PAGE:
Sunday, September 04, 2005

Left Behind
Something has finally come along to distract everyone from the apalling fiasco in Iraq, which is the heartbreaking and humiliating catastrophe on the Gulf Coast, and particularly in New Orleans. The most horrifying part of Katrina and its aftermath is that it could have been and very nearly was much worse. For 24 hours prior to landfall, experts were speculating that New Orleans was going to get hit dead-on with a Category 5 hurricane. Miraculously, the storm turned slightly and lost some of its strength at the last moment, hitting New Orleans with the weaker western half of a Category 4. But it was plenty bad, and the political, economic, and social ramifications of this tragedy will be felt for years.

For starters, Katrina has exposed America's race problem in the most raw and excruciating fashion since the O.J. Simpson trial. The spectre of the poor and predominantly black citizens of the city left behind to suffer through hell on Earth is a stark reminder that racial inequality is still with us, despite the media's total ignorance of it. The Republicans can spin it however they like, and you can place blame on several different levels of government, but here's the reality -- they saw this entirely preventable catastrophe coming, they knew who would suffer and who would not be able to get out of the city, and they didn't do a single thing about it. No one cares about the poor in this country, least of all the viciously anti-city and anti-poor gang of oligarchs and radical fundamentalists in the White House. Time reports on a Times-Picayune series from 2002, which played out a series of disaster scenarios for the city:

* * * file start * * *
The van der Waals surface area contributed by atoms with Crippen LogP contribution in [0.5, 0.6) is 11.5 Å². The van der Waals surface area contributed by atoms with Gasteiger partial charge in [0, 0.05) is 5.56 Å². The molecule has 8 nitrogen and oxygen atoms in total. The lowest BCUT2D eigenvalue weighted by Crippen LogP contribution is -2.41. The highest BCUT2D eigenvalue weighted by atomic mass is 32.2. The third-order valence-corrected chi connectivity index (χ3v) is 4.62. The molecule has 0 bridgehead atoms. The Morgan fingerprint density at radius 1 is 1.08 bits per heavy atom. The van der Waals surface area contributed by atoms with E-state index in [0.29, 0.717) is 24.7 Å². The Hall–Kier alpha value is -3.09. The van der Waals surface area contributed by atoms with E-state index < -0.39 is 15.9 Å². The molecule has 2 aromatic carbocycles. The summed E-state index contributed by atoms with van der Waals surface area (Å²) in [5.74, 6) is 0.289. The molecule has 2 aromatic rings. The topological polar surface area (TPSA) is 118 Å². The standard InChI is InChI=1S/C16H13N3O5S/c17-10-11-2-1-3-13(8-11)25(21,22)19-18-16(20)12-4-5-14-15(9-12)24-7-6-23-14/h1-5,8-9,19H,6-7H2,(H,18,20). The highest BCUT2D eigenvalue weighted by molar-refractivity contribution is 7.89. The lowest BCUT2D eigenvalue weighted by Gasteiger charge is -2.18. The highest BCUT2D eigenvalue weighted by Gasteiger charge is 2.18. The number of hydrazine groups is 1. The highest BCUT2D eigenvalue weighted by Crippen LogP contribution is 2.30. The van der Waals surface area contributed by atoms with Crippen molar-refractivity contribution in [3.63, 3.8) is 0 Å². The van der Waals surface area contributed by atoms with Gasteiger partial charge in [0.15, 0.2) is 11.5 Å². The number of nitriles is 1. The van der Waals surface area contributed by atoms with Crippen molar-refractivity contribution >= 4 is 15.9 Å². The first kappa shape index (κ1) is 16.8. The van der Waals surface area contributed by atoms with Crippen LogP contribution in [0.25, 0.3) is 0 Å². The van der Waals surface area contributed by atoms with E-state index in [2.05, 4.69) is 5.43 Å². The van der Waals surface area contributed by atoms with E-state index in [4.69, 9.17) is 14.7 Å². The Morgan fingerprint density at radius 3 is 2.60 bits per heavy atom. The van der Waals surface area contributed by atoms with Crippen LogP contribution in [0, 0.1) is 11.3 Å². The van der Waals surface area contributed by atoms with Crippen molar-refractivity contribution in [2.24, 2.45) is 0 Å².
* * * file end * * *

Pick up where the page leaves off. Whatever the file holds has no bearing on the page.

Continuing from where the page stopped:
It predicted that 200,000 people or more would be unwilling or unable to heed evacuation orders and thousands would die, that people would be housed in the Superdome, that aid workers would find it difficult to gain access to the city as roads became impassable, as well as many other of the consequences that actually unfolded after Katrina hit this week.

Does anyone wonder why they didn't build bigger and better levees or spruce up the evacuation plans? There's a very simple answer - the state of Louisiana is broke, just like nearly every other state in this country, and the city of New Orleans is broke, because Republicans have pursued a deliberate strategy of bankrupting government at every level, what they call "starving the beast." Who needs to protect hundreds of thousands of poor people from an eminently predictable disaster when we can cut taxes? You get what you pay for. Meanwhile the authorities don't even care enough for the wretched masses trapped in the Superdome to brave gunshots to rescue them. National Guard helicopters turned away when they were fired upon, which makes you wonder about our priorities. The jarring contrast of society's most vulnerable and invisible setting up camp in a playground for the rich millionaires' bloodsport of football was quite remarkable.